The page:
By Francis Carver (Jan 23, 2012)

Yul Rulz!

James A Rinner
By James A Rinner (Jan 22, 2012)

Let's get this straight. If I take a photograph of a man standing on top of a famous actress' head then someone will write a book about my photography skills when I am dead?

Francis Carver
By Francis Carver (Jan 23, 2012)

No, because you were probably stupid.

Doug Frost
By Doug Frost (Jan 23, 2012)

No, you will never get close enough to a famous actress to be able to take a shot remotely like that, and even if you were lucky enough to get close she wouldn't be relaxed and your shot would suck. Besides, you'd probably be beaten to a bloody pulp by her bodyguards before you could press the shutter release. Now you begin to see why Brynner's photographs of stars are special and yours could never be.

Comment edited 2 times, last edit 7 minutes after posting
Don Simons
By Don Simons (Jan 22, 2012)

It must be the off season.Trying to sell overpriced prints from the Hollywood star system is about as interesting as those name dropping people you meet at corporate functions. Nothing to do with digital photography but it would be good to hear from a professional photographer regarding the the merits of Yul's composition etc.Trying not to be flippant but who can we expect next, Buster Keaton's Kodaks, George Formby's Ilfords? Any suggestions?

1 upvote
Francis Carver
By Francis Carver (Jan 23, 2012)

Your used toilet papers perhaps?

Doug Frost
By Doug Frost (Jan 23, 2012)

So, as far as I can tell you're saying that we should disparage Yul Brynner's photography because he was a Hollywood star and therefore couldn't possibly be a good photographer. And that we're not qualified to judge his artistic merits on our own and should wait for a professional photographer to tell us what our opinion should be. Do I have that right?

Comment edited 4 minutes after posting
Tom Goodman
By Tom Goodman (Jan 23, 2012)

No, he's saying JUST THE OPPOSITE.

Doug Frost
By Doug Frost (Jan 23, 2012)

No, Tom, he's not.

1 upvote
By Charlie3 (Jan 22, 2012)

"...her, playful..." :)

By carlgt1 (Jan 22, 2012)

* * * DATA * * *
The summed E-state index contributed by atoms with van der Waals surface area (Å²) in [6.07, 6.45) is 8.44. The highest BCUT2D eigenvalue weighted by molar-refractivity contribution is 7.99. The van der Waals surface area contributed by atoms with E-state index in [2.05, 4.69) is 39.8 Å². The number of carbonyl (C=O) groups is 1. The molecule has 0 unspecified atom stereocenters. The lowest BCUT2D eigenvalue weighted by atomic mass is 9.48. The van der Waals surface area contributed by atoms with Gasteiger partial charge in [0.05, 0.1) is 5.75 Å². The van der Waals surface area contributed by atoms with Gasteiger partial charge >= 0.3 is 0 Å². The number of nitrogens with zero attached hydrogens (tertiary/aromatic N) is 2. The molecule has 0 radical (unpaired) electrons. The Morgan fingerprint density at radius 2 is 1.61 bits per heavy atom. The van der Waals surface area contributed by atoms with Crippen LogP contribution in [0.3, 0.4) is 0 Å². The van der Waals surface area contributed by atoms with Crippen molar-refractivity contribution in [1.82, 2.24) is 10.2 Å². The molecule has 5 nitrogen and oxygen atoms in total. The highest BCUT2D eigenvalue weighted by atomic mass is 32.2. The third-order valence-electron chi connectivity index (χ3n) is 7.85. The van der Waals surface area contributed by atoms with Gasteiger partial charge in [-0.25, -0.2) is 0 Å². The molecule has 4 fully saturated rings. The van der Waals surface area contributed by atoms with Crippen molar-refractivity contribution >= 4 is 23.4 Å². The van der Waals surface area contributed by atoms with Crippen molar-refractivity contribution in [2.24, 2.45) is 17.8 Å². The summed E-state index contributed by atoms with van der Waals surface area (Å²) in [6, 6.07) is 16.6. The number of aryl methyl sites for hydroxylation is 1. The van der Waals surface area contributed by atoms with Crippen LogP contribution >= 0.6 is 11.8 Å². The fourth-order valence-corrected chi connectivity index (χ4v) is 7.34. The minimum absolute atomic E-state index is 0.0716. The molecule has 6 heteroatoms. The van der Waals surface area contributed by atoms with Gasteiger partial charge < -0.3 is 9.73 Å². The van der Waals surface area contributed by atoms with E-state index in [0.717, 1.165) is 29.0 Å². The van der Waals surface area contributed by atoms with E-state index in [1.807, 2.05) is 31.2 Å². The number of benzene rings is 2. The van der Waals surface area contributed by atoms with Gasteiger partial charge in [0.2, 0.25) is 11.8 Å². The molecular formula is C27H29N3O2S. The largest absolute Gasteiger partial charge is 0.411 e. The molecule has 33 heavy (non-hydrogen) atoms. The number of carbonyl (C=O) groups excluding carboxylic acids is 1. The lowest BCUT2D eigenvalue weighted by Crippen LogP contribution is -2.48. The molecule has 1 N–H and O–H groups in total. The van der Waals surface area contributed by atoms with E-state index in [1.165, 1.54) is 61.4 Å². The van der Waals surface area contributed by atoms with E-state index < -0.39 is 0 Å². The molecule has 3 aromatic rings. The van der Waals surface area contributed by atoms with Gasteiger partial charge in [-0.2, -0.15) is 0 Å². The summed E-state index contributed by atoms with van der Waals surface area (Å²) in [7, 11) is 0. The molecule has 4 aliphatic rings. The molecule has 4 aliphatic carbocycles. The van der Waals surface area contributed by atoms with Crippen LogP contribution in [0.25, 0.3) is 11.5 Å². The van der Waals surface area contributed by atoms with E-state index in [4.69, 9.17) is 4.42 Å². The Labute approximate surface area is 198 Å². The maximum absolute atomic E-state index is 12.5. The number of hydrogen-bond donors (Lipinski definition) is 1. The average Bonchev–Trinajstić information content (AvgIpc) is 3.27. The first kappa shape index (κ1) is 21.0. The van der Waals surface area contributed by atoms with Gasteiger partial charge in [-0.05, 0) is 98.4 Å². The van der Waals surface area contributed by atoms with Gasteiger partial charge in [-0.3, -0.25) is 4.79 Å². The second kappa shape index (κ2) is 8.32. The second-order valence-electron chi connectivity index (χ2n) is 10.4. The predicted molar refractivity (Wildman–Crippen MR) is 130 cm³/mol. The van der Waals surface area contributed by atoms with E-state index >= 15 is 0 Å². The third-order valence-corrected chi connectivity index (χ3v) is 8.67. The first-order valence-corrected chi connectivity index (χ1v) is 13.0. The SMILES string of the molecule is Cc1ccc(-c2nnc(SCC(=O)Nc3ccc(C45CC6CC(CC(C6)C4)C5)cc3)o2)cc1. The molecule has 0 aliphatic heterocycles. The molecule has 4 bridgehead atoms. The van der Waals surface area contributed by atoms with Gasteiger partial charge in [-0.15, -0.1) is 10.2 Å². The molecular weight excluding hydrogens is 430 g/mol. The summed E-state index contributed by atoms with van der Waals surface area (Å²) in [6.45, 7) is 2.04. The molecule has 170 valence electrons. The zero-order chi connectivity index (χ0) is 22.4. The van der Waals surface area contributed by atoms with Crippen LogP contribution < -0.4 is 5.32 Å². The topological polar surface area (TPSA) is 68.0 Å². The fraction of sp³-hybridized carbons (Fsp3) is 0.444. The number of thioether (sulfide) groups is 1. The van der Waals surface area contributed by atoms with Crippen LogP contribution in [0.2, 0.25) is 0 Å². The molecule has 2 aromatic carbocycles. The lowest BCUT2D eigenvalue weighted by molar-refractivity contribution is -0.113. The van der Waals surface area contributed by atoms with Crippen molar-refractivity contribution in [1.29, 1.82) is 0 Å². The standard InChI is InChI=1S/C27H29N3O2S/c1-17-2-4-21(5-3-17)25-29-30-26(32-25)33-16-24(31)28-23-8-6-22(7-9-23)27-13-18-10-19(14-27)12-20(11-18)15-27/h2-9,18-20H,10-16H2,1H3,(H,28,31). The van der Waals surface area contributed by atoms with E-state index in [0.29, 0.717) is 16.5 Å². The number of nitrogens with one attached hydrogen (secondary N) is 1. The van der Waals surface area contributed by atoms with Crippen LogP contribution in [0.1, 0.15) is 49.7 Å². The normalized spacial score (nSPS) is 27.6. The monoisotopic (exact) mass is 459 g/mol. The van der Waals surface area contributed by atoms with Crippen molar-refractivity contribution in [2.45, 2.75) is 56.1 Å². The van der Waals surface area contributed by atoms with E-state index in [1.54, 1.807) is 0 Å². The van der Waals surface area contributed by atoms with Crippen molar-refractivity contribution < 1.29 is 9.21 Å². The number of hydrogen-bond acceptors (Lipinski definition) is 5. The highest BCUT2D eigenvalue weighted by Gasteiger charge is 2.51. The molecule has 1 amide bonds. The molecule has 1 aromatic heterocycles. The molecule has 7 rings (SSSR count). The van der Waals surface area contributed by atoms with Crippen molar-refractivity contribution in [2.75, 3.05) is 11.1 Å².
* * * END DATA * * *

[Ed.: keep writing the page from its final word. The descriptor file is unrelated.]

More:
This is neat, I may be in London and will check it out. They seem more cute snapshots (looks like he was a Leica user, not a surprise) with the main advantage his access to the stars of the day. It is funny there's so few comments here vs. the Nikon J1. Maybe they should have a show of Aston Kutcher's J1 shots? ;-)

By Anfy (Jan 22, 2012)

Interesting, I did not know of the photographic skills of Yul Brynner.
However, the permanent collection of Bob Carlos Clarke is great news, since he was a marvellous photographer.

Mac McCreery
By Mac McCreery (Jan 22, 2012)

I shall go, yes equipment is an obsession with many. And, yes, I guess Yul had access to stars that many would envy. But there is history here, an important record.
Flippant comments are a true reflection on the poster....

By M1963 (Jan 22, 2012)

At 15h45 this Sunday, this article had 7 comments. The Nikon J1/V1 review had 326. People care more about gear than photography. Am I alone when I say it should be the opposite?

Jean Ulrich Brer
By Jean Ulrich Brer (Jan 22, 2012)

many people care more about hardware(greed) instead of actual emotional content these days.

By tonywong (Jan 22, 2012)

The exhibition is in London, which may limit the comments and interest on Mr. Brynner's work, in the context of this post.

Also the history of DPreview itself has been a gear oriented site so the recent addition of user submittable articles and artist profiles are definitely going to take more time to get used to.

By alfredo_tomato (Jan 22, 2012)

Everybody is at the Man U/Arsenal match.

Gordon W
By Gordon W (Jan 22, 2012)

DPR is a gear site, not a photography site, hence the greater interest by people here to the Nikon J1/V1 than photos shot by a celebrity of other celebrities. And that IMO is those photos only claim to fame. If an unknown had shot them of unknown people, those photos would be languishing in some archive somewhere, worthless.

By Marty4650 (Jan 22, 2012)

Gordon is absolutely right.

Lets just say Henri Cartier-Bresson is safe, and this exhibition is for people who "worship celebrities" more than they "worship gear."

The few photos I saw from Brynner were good, but nothing spectacular. But I suppose the same could be said for all our photos....

By ksgant (Jan 22, 2012)

Well, 99.99% of photographers have their photos languishing in some archive somewhere, worthless.

The amount of good photographers in the world are in the millions now. The amount of great photographers is even in the 10's of thousands. The amount of master photographers are even in the thousands. Nothing really stands out now a days. Heck, go over to 500px and there are tons and tons and tons of good photos there from thousands of different people that are almost all unknown.